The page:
Found Camera
Photos from the camera, found after four years at sea in the Monterey Bay.

2011-07-25 *** NEWS! ***
See Stephanie and myself interviewed on Inside Edition tonight (July 25, 2011.) Check for the channel and time in your area. Also, read an account of events and a few pictures there too.

*** Good News! ***
The owner of the camera has been found and contacted! Her name is Stephanie, and she's the girl receiving the "bunny ears" in the third to last photo from the end.

Many of you have asked for more details on how the owner of the camera was found. So here's an interview with Amy Freeborn from The Freeborn Times ( that should answer most of your questions:

Amy Freeborn - Is beach-combing a common past time for you? And if so, have any of your other finds compared to the camera discovery?

Peter G - Not really. We'd had two days of intense storms in late March, and my kids always like to see how all the water added to the local creek has re-cut the beach. This time we were treated to tons of debris on the beach, and while my daughter was building sand-castles, dad was just wandering around looking at the stuff under his feet. :)

As far as finding other treasures, my desire has always been to find an intact sand dollar... all of my neighbors seem to have found them, but I never have. So if the kids are down at the beach boogie boarding or digging in the sand, the most I'm looking for is a whole sand-dollar near the surf line.

AF - When you saw the SD card, what chance did you think you had in actually salvaging the images?

PG - I didn't really think much about it. I thought it would be a fun process to see if the pictures could be recovered. My Dutch grandfather always used to say (roughly translated) "You have 'No', you can always try for 'Yes'." In other words, you've got nothing to lose by trying. So I took it home and tried. Luckily, I was successful.

AF - Do you have any ‘technical’ training, in terms of your ability to take apart and put back together the SD card, or was it just an amateur trial and error attempt?

PG - My dad was always a tinkerer, and I seem to have inherited that gene. In direct answer to you question though, I have a degree in Computer Science Mathematics (Software), but I took electronics courses for all my free electives. I've helped friends build robots and other contraptions in my free time over the years, and like to geek out and build interesting projects whenever I can. So there is definitely some useful technical background there. That being said, I've never attempted to open an SD card before this though. So I had no idea what was inside, and if doing so would break something.

AF - When you were able to view the images, what were your first feelings and thoughts?

PG - Well, before viewing the images I had to first get the card out of its holder and get it readable. It was corroded so badly that I couldn't get the thing out just by pulling. Once I had cut the holder back a bit it came out. The contacts were filthy with corrosion and green slime and it took about a half hour of diligent cleaning before I was willing to stick the thing into my computer. My thoughts at this time were simply focused on the technical issues at hand.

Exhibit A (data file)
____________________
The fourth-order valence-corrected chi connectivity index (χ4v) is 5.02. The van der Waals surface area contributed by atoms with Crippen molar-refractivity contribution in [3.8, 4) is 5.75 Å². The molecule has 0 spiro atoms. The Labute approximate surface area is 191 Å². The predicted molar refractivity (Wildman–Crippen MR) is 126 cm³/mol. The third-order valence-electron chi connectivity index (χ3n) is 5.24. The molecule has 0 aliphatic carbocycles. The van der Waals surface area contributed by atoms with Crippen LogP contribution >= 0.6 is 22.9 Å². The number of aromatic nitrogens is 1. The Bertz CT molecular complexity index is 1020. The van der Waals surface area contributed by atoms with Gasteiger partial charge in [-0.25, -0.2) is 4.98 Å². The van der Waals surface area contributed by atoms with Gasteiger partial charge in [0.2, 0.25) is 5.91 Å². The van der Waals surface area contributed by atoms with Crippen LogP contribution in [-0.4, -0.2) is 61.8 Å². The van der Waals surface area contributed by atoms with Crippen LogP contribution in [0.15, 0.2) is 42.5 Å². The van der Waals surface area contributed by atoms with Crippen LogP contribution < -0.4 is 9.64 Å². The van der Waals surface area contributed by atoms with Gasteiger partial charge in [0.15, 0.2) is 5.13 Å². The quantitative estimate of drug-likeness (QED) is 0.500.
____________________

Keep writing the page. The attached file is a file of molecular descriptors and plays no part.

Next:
Of course, when I stuck it into the computer, it wouldn't read it. So the technical side took over again, and my grandfather's advice echoed in my head, and decided to split the card open with an hobby knife and see what was inside. From the photo in the Flickr stream, you can see there wasn't much inside at all. I was quite surprised how little in fact. But opening it did reveal more slime and corrosion between the contacts. I gently cleaned it off with some rubbing alcohol and did a bit of scraping with a toothpick.

Then I snapped the pieces back together, stuck it back in the computer, and lo and behold-- the card appeared on my desktop and was readable. At that point the experience when from technological to emotional. I was excited that these lost photos were viewable, and immediately started to wonder about the people in the pictures.

AF - And has it changed your view at all on modern/digital technology, given that it survived so long in the ocean?

PG - Well, it has given me an appreciation of how durable SD cards are. Remember, the only bit I found of the camera was an internal plastic frame, and the circuit board with the SD card on it. The outer shell of the camera was gone. The main circuit board was gone. The cameral lens and sensor was gone. And on top of that, the card survived four years in salty water that completely destroyed the slot that held it. Clearly, a film based camera wouldn't have fared as well. So the whole move to digital photography definitely has made taking, preserving and recovering pictures more accessible to the average person.

AF - Before the owner came forward, did you have any thoughts in mind as to the tale behind the images on the camera, and its loss?

PG - The last picture in the camera was a picture of a sea-lion taken from what looked to be the Santa Cruz wharf. So I had some inkling of how the camera may have ended up in the ocean. The other pictures were fairly typical for a camera: family pictures that any one of us would take on vacation somewhere. So aside from the specific details of who the family was, the story the photos told was fairly obvious: a typical family vacation in the Santa Cruz area. The interesting wrinkles that later came out were that the pictures had been lost for four years, the owner came from Texas, and that she had never seen the pictures because the camera was lost before they went home again.

AF - When was your story first made public (was the June 19 Mercury News story the first publicity)?

PG - The story first ran in the Santa Cruz Sentinel. I first laid out the basics of the story in an E-Mail roughly a month ago. The the Sentinel reporter had a chance to come by Tuesday of last week (June 14) to interview me. The Sentinel photographer took my picture the following Friday. And I first became aware of the story in print this Monday (the 20th), when a co-worker sent a photo of my picture on the front page of a copy of the Sentinel in a newspaper dispenser box. It turns out that the Mercury News is a sister publication of the Sentinel, so that's how the story appeared there almost simultaneously. Everything after I think just spread from those two sources like wild-fire.